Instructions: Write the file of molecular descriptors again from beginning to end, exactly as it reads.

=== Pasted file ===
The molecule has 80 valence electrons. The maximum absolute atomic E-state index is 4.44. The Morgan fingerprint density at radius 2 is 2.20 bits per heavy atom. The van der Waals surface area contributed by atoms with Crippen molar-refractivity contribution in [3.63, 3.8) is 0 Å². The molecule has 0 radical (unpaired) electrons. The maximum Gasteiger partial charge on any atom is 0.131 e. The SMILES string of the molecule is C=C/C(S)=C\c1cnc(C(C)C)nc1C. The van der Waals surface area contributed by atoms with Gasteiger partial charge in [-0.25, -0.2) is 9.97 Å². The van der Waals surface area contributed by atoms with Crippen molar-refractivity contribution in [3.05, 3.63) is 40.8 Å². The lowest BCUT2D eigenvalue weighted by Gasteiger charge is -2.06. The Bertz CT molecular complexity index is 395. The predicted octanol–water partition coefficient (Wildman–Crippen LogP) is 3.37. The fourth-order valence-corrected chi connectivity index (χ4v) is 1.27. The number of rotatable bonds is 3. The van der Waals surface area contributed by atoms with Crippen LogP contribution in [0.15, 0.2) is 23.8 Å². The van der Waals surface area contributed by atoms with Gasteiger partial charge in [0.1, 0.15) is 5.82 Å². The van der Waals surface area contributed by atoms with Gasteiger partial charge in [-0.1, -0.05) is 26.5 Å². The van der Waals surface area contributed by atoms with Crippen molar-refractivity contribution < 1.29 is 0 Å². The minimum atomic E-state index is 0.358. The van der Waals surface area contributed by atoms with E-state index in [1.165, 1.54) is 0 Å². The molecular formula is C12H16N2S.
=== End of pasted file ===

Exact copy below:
The molecule has 80 valence electrons. The maximum absolute atomic E-state index is 4.44. The Morgan fingerprint density at radius 2 is 2.20 bits per heavy atom. The van der Waals surface area contributed by atoms with Crippen molar-refractivity contribution in [3.63, 3.8) is 0 Å². The molecule has 0 radical (unpaired) electrons. The maximum Gasteiger partial charge on any atom is 0.131 e. The SMILES string of the molecule is C=C/C(S)=C\c1cnc(C(C)C)nc1C. The van der Waals surface area contributed by atoms with Gasteiger partial charge in [-0.25, -0.2) is 9.97 Å². The van der Waals surface area contributed by atoms with Crippen molar-refractivity contribution in [3.05, 3.63) is 40.8 Å². The lowest BCUT2D eigenvalue weighted by Gasteiger charge is -2.06. The Bertz CT molecular complexity index is 395. The predicted octanol–water partition coefficient (Wildman–Crippen LogP) is 3.37. The fourth-order valence-corrected chi connectivity index (χ4v) is 1.27. The number of rotatable bonds is 3. The van der Waals surface area contributed by atoms with Crippen LogP contribution in [0.15, 0.2) is 23.8 Å². The van der Waals surface area contributed by atoms with Gasteiger partial charge in [0.1, 0.15) is 5.82 Å². The van der Waals surface area contributed by atoms with Gasteiger partial charge in [-0.1, -0.05) is 26.5 Å². The van der Waals surface area contributed by atoms with Crippen molar-refractivity contribution < 1.29 is 0 Å². The minimum atomic E-state index is 0.358. The van der Waals surface area contributed by atoms with E-state index in [1.165, 1.54) is 0 Å². The molecular formula is C12H16N2S.